Microsoft says social media platforms allow “thousands of would-be citizen hackers” to participate in the growing number of online attacks. In its Microsoft Digital Defense Report 2022 report, the company says even regular users can perform easily executable attacks like distributed denial-of-service (DDoS) attacks through the hacking instruction manuals distributed through Twitter, Telegram, and private forums.
According to the report, the recent increase in volunteer hackers was inspired by Russia’s invasion of Ukraine. It recalls the Ukrainian government’s appeal to private citizens worldwide to attack Russia and aid its IT Army, though some volunteers decided to rally around Russia.
While the request was made popular due to the participation of famous hacking groups like Anonymous, Ghostsec, Against the West, Belarusian Cyber Partisans, and RaidForum2 (who all sided with Ukraine compared to the Conti ransomware gang that took the side of Russia), Microsoft says that the movement also armed regular social media users. This is possible, the report explains, through hacking directions supplied by more knowledgeable hackers.
Moreover, Microsoft adds that while social media users participating in such acts “have limited skills, even with instruction,” it could lead to two possible futures for hacktivism in this generation.
“This suggests two potential futures: one in which hundreds or thousands of individuals with rudimentary technical capabilities use attack templates to conduct future coordinated or individual hacktivist attacks against targets, or a second future where the eventual end of hostilities in Ukraine sees them leaving their hacktivism behind, at least until the next political or social issue inspires them to action,” Microsoft predicts.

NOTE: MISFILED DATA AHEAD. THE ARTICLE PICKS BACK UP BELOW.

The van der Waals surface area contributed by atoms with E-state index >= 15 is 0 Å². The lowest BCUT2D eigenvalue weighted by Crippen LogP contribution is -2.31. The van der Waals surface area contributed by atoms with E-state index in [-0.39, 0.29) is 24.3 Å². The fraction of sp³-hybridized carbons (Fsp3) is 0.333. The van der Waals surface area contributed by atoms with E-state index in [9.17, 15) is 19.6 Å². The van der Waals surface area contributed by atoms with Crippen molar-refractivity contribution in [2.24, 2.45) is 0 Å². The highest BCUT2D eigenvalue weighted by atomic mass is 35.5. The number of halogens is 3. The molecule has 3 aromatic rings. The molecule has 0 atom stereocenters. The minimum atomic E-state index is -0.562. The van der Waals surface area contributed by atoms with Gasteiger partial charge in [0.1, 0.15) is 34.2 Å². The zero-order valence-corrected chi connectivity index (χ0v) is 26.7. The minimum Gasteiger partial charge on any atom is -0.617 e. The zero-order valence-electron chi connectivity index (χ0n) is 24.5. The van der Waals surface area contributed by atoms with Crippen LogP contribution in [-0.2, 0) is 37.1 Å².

Earlier this month, the Federal Bureau of Investigation said that DDoS from hacktivists that sided with Russia have a minor impact on targets. Nonetheless, it could still translate to decreased risks online for everyone. With this, Microsoft underlines the need for the technology industry to produce a comprehensive solution for the growing threat.
“In an environment of increased DDoS attacks linked to hacktivism, the technology industry is challenged to quickly decipher the difference between normal and abnormal traffic flow to a website,” adds Microsoft. “Microsoft and its partners have developed a collection of tools which distinguish malicious DDoS traffic and trace it back to its origin. In addition, Microsoft’s Azure platform can identify machines on the platform that produce extraordinarily high levels of outbound traffic and shut them down.”
In March, Avast also published research that detailed how highly risky DDoS hacktivism is to everyone, especially inexperienced users online. The cybersecurity software company then discouraged the practice by stating that it is illegal and could also mean risking one’s privacy and lead to counterproductive collateral damage.